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Jane Kelsey

Professor Jane Kelsey must get some credit for admitting a "longstanding antipathy to the concept of Treaty ‘principles’" but her statement that it "provides the wriggle room to avoid applying a more direct interpretation of Te Tiriti o Waitangi and He Whakaputanga (the Declaration of Independence 1835)" shows her true colours.

By any honest assessment, any little authority "He Whakaputanga" ever had was extinguished when the majority of its adherents signed the Treaty of Waitangi and "interpretation of Te Tiriti" has been a harmful and unnecessary exercise done to death many times over since.

She proceeds then to never-never land (all too present in New Zealand these days alas) by stating that "the principles, as enunciated by the courts, government agencies, and then the Waitangi Tribunal, effectively reconcile the conflict between Te Tiriti o Waitangi, which affirms Maori rangatiratanga, and the Treaty of Waitangi, where Maori cede sovereignty to the Crown, in favour of the Crown.'

She is blithely unaware that there was never any "conflict" since there was never any "Treaty of Waitangi" (in the sense that she uses it). There can be no honest doubt that the chiefs ceded sovereignty (kawanatanga) when they signed the treaty document as their recorded words at the time made clear and the Waitangi Tribunal decision that they did not is yet another in their long and predictable line of false "judgments".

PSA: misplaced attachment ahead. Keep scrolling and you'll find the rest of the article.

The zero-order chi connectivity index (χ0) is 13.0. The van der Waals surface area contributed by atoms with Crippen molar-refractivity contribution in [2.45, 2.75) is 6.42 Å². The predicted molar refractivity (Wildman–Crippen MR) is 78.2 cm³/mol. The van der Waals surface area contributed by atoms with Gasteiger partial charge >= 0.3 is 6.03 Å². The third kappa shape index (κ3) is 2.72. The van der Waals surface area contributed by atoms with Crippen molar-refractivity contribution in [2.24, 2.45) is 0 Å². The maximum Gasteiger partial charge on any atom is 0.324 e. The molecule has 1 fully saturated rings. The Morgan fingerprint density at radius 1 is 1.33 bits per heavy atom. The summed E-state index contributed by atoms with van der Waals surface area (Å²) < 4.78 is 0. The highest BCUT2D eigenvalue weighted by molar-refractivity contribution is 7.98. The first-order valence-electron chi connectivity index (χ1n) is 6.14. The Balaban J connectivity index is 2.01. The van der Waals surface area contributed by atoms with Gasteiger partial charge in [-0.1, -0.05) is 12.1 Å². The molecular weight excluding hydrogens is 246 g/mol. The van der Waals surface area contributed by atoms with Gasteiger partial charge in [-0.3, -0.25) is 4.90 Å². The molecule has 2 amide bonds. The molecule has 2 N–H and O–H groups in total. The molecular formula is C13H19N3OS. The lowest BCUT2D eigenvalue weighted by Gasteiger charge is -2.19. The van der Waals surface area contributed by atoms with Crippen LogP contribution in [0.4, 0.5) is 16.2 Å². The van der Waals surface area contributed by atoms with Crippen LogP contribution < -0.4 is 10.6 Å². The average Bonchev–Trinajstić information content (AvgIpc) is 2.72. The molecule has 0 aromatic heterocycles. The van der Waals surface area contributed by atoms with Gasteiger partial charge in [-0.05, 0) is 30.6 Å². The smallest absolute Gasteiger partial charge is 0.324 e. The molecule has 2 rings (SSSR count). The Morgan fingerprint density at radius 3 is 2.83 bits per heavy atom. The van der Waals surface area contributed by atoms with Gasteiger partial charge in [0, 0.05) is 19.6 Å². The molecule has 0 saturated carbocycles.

Her claim  "Te Tiriti o Waitangi, which affirms Maori rangatiratanga" is a further delusion. She is presumably referring to Ko Te Tuarua (Article Second) of Te Tiriti in which "tino rangatiratanga" was used for "full possession" of property (but never of "treasure") assured to "tangata katoa o Nu Tirani" which she cannot understand means simply "all the people of New Zealand".

It is a gruesome thought that anybody with so twisted a view of these matters should ever have been appointed as a professor.  It is even more chilling to note the poison she is pouring into impressionable young ears amongst students of law at the University of Auckland.